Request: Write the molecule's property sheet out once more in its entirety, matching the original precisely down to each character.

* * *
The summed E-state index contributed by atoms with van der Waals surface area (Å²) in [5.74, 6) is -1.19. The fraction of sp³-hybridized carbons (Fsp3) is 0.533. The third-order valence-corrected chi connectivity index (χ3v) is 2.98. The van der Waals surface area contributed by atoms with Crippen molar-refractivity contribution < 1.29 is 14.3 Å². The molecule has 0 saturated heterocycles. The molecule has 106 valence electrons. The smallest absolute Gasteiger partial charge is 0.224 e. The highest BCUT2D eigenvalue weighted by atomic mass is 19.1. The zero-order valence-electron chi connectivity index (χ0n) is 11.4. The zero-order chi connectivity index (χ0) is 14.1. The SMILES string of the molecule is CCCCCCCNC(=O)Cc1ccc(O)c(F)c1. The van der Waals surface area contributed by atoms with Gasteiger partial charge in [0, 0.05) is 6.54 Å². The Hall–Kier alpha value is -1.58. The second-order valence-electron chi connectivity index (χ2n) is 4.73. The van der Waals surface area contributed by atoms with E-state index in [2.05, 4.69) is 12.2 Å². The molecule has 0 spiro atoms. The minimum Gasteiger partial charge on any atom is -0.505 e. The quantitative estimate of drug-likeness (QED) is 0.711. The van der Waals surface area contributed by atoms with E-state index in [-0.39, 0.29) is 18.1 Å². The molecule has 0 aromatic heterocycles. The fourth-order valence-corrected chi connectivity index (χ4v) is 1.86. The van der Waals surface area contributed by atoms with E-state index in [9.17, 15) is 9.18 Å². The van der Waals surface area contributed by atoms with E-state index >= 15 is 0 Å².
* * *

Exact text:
The summed E-state index contributed by atoms with van der Waals surface area (Å²) in [5.74, 6) is -1.19. The fraction of sp³-hybridized carbons (Fsp3) is 0.533. The third-order valence-corrected chi connectivity index (χ3v) is 2.98. The van der Waals surface area contributed by atoms with Crippen molar-refractivity contribution < 1.29 is 14.3 Å². The molecule has 0 saturated heterocycles. The molecule has 106 valence electrons. The smallest absolute Gasteiger partial charge is 0.224 e. The highest BCUT2D eigenvalue weighted by atomic mass is 19.1. The zero-order valence-electron chi connectivity index (χ0n) is 11.4. The zero-order chi connectivity index (χ0) is 14.1. The SMILES string of the molecule is CCCCCCCNC(=O)Cc1ccc(O)c(F)c1. The van der Waals surface area contributed by atoms with Gasteiger partial charge in [0, 0.05) is 6.54 Å². The Hall–Kier alpha value is -1.58. The second-order valence-electron chi connectivity index (χ2n) is 4.73. The van der Waals surface area contributed by atoms with E-state index in [2.05, 4.69) is 12.2 Å². The molecule has 0 spiro atoms. The minimum Gasteiger partial charge on any atom is -0.505 e. The quantitative estimate of drug-likeness (QED) is 0.711. The van der Waals surface area contributed by atoms with E-state index in [-0.39, 0.29) is 18.1 Å². The molecule has 0 aromatic heterocycles. The fourth-order valence-corrected chi connectivity index (χ4v) is 1.86. The van der Waals surface area contributed by atoms with E-state index in [9.17, 15) is 9.18 Å². The van der Waals surface area contributed by atoms with E-state index >= 15 is 0 Å².